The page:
Aug 01, 2012 rated it it was amazing  ·  review of another edition
Otto Von Bismarck was an appalling human being: anti-Semitic, misogynistic, vengeful, dishonest, given to temper tantrums, and a hypochondriac to boot. Yet, this giant of a man - in every sense - was 19th century Europe's most effective politician and diplomat, and was a major force in the formation of the German state. Such thundering contradictions and a firm grip of the historical context are grist for Professor Steinberg's thorough mill in this excellent and comprehensive biography. Since it ...more
William Ramsay
I didn't finish this. Steinberg's premise was a good one. How did Bismark, who was not rich or well connected or a military man or even elected to any office, end up first unifying and then ruling Germany for thirty years? And he does a fairly good of explaining this up to a point. I think the point was reached when my eyes glazed over. I thought it was very boring. The most interesting revelation was that Bismark was six four and towered over everyone. It's a revelation because in all drawings ...more
Oct 04, 2011 rated it it was amazing  ·  review of another edition
Shelves: biography, history
I could not think of a better description of the "Prussian" personality than this book. Bismarck was ruthless, single minded, prejudiced and unquestioning of his personal belief system. A true machiavellian. A sad tale. Especially when you realize that the government he devised was defunct for only 14 years when it was resurrected by the Nazi's. As Steinberg points out it did not have to be so. To our sorrow it was. I had been looking for a good biography of this important historical figure for ...more
Sep 22, 2011 rated it it was amazing  ·  review of another edition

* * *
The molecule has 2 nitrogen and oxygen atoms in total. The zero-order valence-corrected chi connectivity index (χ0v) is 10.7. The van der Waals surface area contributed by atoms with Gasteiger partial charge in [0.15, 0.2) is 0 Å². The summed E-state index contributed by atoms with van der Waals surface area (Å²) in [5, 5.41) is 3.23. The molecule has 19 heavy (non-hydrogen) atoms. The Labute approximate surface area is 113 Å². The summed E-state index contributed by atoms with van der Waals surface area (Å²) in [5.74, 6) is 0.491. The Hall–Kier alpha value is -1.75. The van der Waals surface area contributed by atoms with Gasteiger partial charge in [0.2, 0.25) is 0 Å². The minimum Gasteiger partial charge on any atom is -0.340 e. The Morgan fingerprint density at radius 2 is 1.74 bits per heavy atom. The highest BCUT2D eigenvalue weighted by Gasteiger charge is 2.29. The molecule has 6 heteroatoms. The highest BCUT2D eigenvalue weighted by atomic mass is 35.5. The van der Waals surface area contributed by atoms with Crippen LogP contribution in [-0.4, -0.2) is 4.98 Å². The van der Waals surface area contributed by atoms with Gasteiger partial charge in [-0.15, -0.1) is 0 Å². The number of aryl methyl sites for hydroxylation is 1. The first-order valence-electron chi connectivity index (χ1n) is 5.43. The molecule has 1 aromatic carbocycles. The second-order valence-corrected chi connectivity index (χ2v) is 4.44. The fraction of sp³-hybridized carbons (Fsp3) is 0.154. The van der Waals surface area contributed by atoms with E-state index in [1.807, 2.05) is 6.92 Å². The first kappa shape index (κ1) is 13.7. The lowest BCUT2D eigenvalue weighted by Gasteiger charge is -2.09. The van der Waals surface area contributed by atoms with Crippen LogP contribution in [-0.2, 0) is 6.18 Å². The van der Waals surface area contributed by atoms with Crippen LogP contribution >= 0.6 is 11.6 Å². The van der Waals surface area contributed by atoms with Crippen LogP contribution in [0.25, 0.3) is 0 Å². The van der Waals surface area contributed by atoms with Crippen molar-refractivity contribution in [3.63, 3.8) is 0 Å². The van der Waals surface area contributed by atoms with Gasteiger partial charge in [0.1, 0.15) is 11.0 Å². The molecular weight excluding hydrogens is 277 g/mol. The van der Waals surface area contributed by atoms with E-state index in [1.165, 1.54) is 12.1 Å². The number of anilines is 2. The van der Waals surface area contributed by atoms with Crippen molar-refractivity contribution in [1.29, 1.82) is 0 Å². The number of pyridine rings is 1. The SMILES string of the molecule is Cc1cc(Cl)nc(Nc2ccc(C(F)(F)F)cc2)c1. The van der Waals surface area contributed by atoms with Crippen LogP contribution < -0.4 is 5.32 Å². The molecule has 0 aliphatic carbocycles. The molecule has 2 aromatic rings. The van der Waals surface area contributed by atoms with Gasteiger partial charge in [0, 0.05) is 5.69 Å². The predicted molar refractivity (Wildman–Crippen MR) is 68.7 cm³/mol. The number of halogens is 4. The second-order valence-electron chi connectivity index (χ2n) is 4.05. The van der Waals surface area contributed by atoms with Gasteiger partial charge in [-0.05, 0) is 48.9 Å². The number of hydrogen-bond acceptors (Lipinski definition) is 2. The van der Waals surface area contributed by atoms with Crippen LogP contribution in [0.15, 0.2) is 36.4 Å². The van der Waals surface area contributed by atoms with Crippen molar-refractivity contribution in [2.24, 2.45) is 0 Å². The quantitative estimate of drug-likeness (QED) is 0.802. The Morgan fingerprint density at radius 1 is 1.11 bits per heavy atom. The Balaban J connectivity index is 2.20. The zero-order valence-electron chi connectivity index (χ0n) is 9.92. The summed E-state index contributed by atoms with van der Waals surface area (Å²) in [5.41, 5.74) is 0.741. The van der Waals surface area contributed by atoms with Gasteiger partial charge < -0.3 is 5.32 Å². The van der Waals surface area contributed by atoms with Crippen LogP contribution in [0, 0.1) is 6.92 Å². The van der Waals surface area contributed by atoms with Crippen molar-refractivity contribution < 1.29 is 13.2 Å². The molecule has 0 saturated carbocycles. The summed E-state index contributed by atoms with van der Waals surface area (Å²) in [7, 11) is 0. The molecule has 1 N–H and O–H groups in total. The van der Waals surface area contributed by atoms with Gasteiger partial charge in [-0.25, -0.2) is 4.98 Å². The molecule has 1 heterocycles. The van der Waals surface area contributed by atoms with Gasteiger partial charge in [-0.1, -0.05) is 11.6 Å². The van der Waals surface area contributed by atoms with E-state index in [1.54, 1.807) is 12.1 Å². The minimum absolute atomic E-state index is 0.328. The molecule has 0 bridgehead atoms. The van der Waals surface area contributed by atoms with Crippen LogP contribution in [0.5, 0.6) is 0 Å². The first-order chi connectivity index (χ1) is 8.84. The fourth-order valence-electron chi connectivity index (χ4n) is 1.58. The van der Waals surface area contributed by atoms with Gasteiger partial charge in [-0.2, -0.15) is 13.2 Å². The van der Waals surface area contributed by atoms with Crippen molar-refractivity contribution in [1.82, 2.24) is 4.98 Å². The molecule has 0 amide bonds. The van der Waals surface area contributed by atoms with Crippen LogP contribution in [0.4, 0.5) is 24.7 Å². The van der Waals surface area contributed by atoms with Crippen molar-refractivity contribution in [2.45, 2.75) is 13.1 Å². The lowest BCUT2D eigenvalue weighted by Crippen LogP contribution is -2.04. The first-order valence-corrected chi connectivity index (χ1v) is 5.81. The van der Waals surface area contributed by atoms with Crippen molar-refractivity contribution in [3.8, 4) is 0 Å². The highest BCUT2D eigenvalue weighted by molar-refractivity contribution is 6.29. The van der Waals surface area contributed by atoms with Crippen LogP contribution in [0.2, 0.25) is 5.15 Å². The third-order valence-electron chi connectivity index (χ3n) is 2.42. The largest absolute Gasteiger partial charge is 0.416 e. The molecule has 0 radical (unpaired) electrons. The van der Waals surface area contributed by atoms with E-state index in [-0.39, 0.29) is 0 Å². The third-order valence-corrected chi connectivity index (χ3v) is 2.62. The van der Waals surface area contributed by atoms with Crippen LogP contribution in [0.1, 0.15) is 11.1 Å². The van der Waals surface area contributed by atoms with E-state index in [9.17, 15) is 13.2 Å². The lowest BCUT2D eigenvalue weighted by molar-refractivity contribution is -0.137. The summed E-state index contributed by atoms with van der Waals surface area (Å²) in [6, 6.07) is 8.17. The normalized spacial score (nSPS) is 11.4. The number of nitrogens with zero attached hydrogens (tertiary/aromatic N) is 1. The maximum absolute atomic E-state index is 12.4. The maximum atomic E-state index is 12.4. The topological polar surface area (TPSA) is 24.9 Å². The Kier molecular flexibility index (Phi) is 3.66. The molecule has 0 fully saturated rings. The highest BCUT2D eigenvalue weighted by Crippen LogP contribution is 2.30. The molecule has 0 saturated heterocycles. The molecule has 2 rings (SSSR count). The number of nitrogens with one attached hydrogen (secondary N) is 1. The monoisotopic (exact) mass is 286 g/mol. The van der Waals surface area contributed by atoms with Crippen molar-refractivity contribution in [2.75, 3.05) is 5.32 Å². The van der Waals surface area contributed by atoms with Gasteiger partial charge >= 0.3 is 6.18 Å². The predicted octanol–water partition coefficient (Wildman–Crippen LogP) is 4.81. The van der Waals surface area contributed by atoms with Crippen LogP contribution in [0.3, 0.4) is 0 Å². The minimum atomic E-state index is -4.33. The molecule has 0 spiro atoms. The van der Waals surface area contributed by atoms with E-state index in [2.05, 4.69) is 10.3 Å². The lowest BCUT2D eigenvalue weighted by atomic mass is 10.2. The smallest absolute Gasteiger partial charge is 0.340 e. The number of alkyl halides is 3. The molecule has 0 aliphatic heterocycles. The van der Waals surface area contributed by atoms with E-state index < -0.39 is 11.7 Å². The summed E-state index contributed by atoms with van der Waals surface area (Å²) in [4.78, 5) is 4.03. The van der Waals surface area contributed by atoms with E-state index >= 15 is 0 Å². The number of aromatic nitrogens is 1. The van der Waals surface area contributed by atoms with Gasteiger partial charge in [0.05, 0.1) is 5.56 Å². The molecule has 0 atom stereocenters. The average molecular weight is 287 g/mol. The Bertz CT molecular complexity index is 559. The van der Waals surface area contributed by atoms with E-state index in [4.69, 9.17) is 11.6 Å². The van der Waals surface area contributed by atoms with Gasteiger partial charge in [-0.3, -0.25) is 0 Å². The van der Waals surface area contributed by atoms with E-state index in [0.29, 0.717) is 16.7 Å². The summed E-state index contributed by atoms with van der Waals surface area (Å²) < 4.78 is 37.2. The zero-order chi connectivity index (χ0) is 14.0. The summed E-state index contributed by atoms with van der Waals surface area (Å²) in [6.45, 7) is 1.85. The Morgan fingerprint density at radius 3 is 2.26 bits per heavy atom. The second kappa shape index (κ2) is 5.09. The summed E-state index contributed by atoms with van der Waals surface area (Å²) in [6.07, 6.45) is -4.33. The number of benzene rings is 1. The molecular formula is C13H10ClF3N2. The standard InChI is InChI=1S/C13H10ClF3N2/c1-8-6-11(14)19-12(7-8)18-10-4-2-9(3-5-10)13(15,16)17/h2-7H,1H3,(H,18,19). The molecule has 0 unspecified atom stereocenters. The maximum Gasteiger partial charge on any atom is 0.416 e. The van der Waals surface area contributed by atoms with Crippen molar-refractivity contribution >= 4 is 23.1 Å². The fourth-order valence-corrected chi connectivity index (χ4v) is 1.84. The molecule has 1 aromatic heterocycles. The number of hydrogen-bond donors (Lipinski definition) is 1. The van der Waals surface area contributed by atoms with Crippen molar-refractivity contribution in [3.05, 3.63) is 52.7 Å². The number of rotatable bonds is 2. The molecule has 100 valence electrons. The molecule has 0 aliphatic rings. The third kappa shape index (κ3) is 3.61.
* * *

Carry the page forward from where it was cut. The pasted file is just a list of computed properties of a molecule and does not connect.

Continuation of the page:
Bismarck was ahead of his time politically, in the worst possible ways. He died long ago, in the service of a country that no longer exists. So it's possible to study him and see the dark side of the modern power-hungry administrative state without getting caught up in partisan sentimentality.
Dec 03, 2013 rated it it was ok  ·  review of another edition
Way too textbook ish for me. Got 130 pages in and couldn't do it anymore. Not my cup of tea.
Doreen Petersen
Jan 11, 2014 rated it it was amazing  ·  review of another edition
Shelves: biography, history
What a complex character Bismarck was. Kudos to the author of this book as the subject material must have been very challenging to write. I loved it.
Aug 24, 2014 rated it it was amazing  ·  review of another edition
A magisterial account of the great man's life. It's hard to imagine any historian will ever do a better job of capturing Bismarck in all his complexity.
Feb 27, 2019 rated it liked it
I did not know much about Bismarck before reading this book. And I did not learn much by reading it. It paints a pretty bad picture of the man, and fails to highlight the statesman's merits. We are left with the feeling that maybe this book is a historical reappraisal, but it misses the bits where he states what the original thesis was, such Bismarck's brilliant moments in diplomacy and politics. He just seems to be a wicked, vain, and jealous man. But then why was he so important to Germany? ...more